At a time when mortgage-backed securities were imploding and customers were fleeing the market, a junior analyst at Deutsche Bank AG protested when he was asked to alter the numbers in a spreadsheet to make a Deutsche security look less risky to ratings agencies, according to a person with knowledge of the matter.
The analyst, this person said, was asked by a mid-level Deutsche executive in late 2007 to make it appear that the investment would produce more cash than the bank actually expected at certain time points.
The request came at a crucial moment. In the last months of 2007, investors had grown skittish about such investments amid signs that the housing bubble was deflating, if not bursting. Up and down Wall Street, banks were trying to persuade ratings agencies that large portions of their mortgage-backed securities merited the coveted AAA stamp, meaning that they posed negligible risks of default. The analyst was asked to alter the spreadsheets in order to get a better rating, the person said.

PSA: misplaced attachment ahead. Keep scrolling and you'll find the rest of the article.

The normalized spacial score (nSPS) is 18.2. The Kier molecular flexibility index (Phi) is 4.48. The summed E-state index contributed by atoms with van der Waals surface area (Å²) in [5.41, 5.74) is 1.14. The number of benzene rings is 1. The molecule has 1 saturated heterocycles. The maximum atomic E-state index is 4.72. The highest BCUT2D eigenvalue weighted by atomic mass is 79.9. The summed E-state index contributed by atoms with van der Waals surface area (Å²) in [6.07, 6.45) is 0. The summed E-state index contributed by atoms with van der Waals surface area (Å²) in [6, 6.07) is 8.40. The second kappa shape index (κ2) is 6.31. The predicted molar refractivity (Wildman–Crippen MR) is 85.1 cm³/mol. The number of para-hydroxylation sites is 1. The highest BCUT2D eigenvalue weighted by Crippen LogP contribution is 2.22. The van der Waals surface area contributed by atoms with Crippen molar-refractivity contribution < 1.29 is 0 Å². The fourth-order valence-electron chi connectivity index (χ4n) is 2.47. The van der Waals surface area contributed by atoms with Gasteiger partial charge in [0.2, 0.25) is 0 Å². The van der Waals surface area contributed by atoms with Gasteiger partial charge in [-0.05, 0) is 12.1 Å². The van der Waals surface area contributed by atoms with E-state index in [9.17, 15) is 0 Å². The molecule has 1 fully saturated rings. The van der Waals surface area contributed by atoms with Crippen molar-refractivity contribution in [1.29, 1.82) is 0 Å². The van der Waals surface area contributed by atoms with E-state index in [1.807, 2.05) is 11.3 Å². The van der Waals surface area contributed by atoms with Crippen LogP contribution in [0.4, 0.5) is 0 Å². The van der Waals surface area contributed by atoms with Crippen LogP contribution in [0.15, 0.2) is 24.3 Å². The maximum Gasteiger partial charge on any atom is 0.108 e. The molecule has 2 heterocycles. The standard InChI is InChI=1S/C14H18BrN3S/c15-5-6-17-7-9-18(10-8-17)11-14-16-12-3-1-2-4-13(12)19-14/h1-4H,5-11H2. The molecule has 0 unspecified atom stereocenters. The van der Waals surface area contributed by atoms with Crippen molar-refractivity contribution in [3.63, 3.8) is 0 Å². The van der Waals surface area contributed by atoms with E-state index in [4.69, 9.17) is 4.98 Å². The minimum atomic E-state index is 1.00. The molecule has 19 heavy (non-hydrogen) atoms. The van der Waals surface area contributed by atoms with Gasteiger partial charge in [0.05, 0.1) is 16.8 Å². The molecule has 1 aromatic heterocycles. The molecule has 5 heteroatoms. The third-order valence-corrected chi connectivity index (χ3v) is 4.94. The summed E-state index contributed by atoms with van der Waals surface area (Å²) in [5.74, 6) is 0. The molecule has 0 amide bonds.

The analyst's protest prompted an internal investigation conducted by a law firm, according to five current and former Deutsche employees. The protest and probe have not been previously reported.
Zerohedge reported this two years. More from Zerohedge:
Back In May 2009 Zero Hedge was the only website to post (following a NYT Dealbook takedown for reasons unknown) the lament of one, now former, Deutsche Bank employee and whistleblower, Deepak Moorjani, who made it very clear that going all the way back to 2006, Deutsche Bank was allegedly fabricating data, and misleading investors about its commercial real estate holdings, courtesy of a lax regulatory strcuture and the "lack of a system of checks and balances".